We reach a different conclusion applying the contract clause analysis to the Washington insurance revocation statute. Legislation impairing contractual obligations may be upheld if the legislation advances a legitimate public purpose. Birkenwald Distrib. Co., 55 Wash.App. at 9, 776 P.2d 721. The Whirlpool court determined that the intent of the Oklahoma statute was to discern the insured's intent after a divorce. The Whirlpool court also concluded that no general societal concerns were served by the statute's attempt to anticipate an insured's desire to change beneficiaries after the dissolution of a marriage. Whirlpool, 929 F.2d at 1322-23. In other words, the Whirlpool court viewed the Oklahoma statute as a new rule for interpreting insurance contracts and concluded that the statute was inappropriate as it would either effectuate or frustrate the insured's intent.

We view the purpose of our statute more broadly and conclude that it serves a legitimate public purpose. The Washington statute was not designed merely to provide guidance for the interpretation of an insured's intent with regard to the designation of a beneficiary in an insurance contract. RCW 11.07.010 serves a legitimate public purpose by applying will revocation principles to nonprobate assets and requiring that these assets be considered in the event of the dissolution or invalidation of a marriage. The Legislature accomplished this purpose by adopting an automatic revocation mechanism and linking the applicability of the statute to the date of the entry of the decree of dissolution or the declaration of invalidity. Comparing the public purposes advanced by RCW 11.07.010 with the level of the impairment to the insured's right to contract, we conclude RCW 11.07.010 is an exercise of legislative power designed to meet a legitimate public purpose.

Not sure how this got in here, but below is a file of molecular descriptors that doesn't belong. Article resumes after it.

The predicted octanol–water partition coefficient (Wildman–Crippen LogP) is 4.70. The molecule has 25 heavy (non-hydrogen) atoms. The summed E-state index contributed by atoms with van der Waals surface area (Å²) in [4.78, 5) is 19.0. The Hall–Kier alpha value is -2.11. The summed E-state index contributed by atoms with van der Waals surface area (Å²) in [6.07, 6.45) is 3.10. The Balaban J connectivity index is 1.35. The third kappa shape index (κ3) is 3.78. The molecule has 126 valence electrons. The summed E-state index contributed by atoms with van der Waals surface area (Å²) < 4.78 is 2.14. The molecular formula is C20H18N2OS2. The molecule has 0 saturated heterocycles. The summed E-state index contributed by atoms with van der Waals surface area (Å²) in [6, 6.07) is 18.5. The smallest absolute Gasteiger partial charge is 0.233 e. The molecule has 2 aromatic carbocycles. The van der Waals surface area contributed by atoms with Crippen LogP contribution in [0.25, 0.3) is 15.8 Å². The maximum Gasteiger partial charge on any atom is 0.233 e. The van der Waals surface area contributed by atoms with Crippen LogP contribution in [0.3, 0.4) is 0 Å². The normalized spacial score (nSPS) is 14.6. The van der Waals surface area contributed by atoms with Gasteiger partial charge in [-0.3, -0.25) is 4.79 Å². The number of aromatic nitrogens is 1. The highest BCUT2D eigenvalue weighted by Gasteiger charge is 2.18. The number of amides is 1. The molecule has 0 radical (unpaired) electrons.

ATTORNEY FEES

This action was brought pursuant to RCW 11.96.070(2) which provides that a person with an interest in or right respecting the administration of a nonprobate asset may have a judicial proceeding for the declaration of rights or legal relations with respect to the nonprobate asset. The Mearns children seek an award of attorney fees from Ms. Scharbach under RCW 11.96.140 which permits a court to exercise its discretion and "order costs, including attorneys' fees, to be paid by any party to the proceedings or out of the assets of the estate or trust or nonprobate asset, as justice may require." Justice does not require that Ms. Scharbach pay the fees of the Mearns children for the privilege of litigating the difficult question presented in this appeal.

Affirmed.

SCHULTHEIS, J., and KATO, J., concur.

FootNotes


1. For the purposes of this opinion, we have used the spelling of Ms. Mearns's name that appears in the trial court's caption.
2. Nanette Mearns is now Nanette Bolyard.
3. In making this argument Ms. Scharbach distinguishes Dobert, arguing that the Dobert court failed to consider whether the divorced spouse had standing to assert the constitutional rights of the deceased spouse.
4. Contracts covered included "life insurance contracts, annuities, retirement arrangements, compensation agreements and other contracts designating a beneficiary of any right, property or money in the form of a death benefit." Whirlpool Corp. v. Ritter, 929 F.2d 1318, 1320 (8th Cir.1991). The statute was later amended to apply to any contract of a decedent made after November 1, 1987. Id. at 1320 n. 2.